No. 4577. Kingsford Smith PL7 Tanker
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Kingsford Smith PL7 Tanker

12/31/2011. Remarks by Johan Visschedijk: "Kingsford Smith Aviation Service (KSAS) was formed in 1946 from the original Kingsford Smith Air Service which was built up in 1935 by Sir Charles Kingsford Smith. The company was involved with the development, sales, service and overhaul of light and medium aircraft. Early in 1955, the company embarked upon the prototype production of a design to meet the requirements of operators in Australia and New Zealand for a medium-sized agricultural aircraft. In 1959 KSAS started an Auster modernization and re-engining program. KSAS sold out to Victa Ltd. of Milperra, Sydney in 1963.

The prototype PL7 agricultural aircraft was designed by KSAS' Chief Designer Luigi Pellarini. One of Australia's most prolific post-WW II aircraft designers, Pellarini also designed the Transavia PL-12 Airtruk, the Fawcett 120, the Victa R2, and several more. Designed and built in only sixteen months, specifically for top dressing, crop spraying and other agricultural purposes, the unorthodox layout PL7 first flew on September 20, 1956. The aircraft was lost in a hangar fire in 1958, and the project was halted.

WINGS. Single-bay unequal-span biplane. NACA 6212 wing section. Aspect ratio 6.8 (upper), 6 (lower). Incidence 4 (upper), 3 (lower). Lower wings with welded steel tube spars and ribs and light alloy leading-edges attached to hopper. Upper wing light alloy torsion box spar and steel tube ribs. All wings fabric-covered. Streamline steel tube strut bracing. Frise type ailerons in upper wings. Total area of ailerons 21.6 sq.ft (2.0 sq.m).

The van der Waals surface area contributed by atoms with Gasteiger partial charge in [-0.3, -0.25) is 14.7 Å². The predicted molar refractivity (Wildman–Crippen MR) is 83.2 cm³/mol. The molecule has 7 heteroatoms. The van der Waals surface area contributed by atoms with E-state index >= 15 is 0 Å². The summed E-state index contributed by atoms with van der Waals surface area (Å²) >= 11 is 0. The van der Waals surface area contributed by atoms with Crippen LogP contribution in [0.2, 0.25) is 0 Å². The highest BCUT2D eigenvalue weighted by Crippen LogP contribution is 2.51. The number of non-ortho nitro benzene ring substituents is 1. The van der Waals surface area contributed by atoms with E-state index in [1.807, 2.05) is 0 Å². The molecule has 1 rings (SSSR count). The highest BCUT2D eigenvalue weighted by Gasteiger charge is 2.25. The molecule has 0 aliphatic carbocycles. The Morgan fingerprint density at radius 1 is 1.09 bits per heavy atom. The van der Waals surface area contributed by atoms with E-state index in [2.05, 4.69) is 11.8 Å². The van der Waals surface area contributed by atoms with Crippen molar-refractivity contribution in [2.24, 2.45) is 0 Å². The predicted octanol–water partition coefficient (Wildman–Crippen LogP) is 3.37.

FUSELAGE. Mild steel tank of welded construction served as main fuselage structure and hopper (site files). Forward face of tank unit attached the engine-mounting frame and nose-wheel boom. Steel tube cockpit section, metal covered, bolted to rear face of tank unit.
TAIL UNIT. Fabric covered. Tailplane carried on two 4 in (0.10 m) diameter tubular steel booms which projected from upper wing centre section and were braced to fuselage tank structure. Twin fins and rudders mounted below tailplane. Areas: tailplane and elevator (total) 64 sq.ft (5.95 sq.m), fins and rudders (total) 24 sq.ft (2.23 sq.m).
LANDING GEAR. Fixed tricycle type with interchangable Goodyear main and nose wheels. Hydraulic toe-operated brakes on main wheels, with nose wheel steering by rudder bar. Rubber-in-torsion springing was used throughout.
POWER PLANT. One 400 hp Armstrong Siddeley Cheetah X seven-cylinder radial engine driving a Fairey-Reed fixed-pitch metal airscrew. Provision for engines up to 600 hp driving constant-speed airscrews. Fuel tank in rear fuselage section beneath pilot. Fuel capacity 60 gal (227 l). Two 84 gal (318 l) auxiliary fuel tanks carried under wings could also be used to contain spray chemicals. Oil capacity 8.4 gal (31.8 l).
ACCOMMODATION. Enclosed single-seat cockpit with sliding canopy in rear fuselage section. Second person could be accommodated in hopper for ferrying.
EQUIPMENT. Hopper for fertilizer, dust, seed or liquid. Outlet under lower wing centre-section, designed for rapid interchange of base plate carrying either fertilizer louvers, seeding or dusting gates, or air-driven pump and distributors for spraying. Built-in copper spray booms in lower wings, with provision for a large number of standard spray nozzles. Plastic-lined tank, suitable for both solid and liquid loads. Capacity 45 cu.ft (1,274 l). Provision under lower wings for electrically operated quick-release racks for carriage of supplies, fence posts, etc.

Created September 30, 2005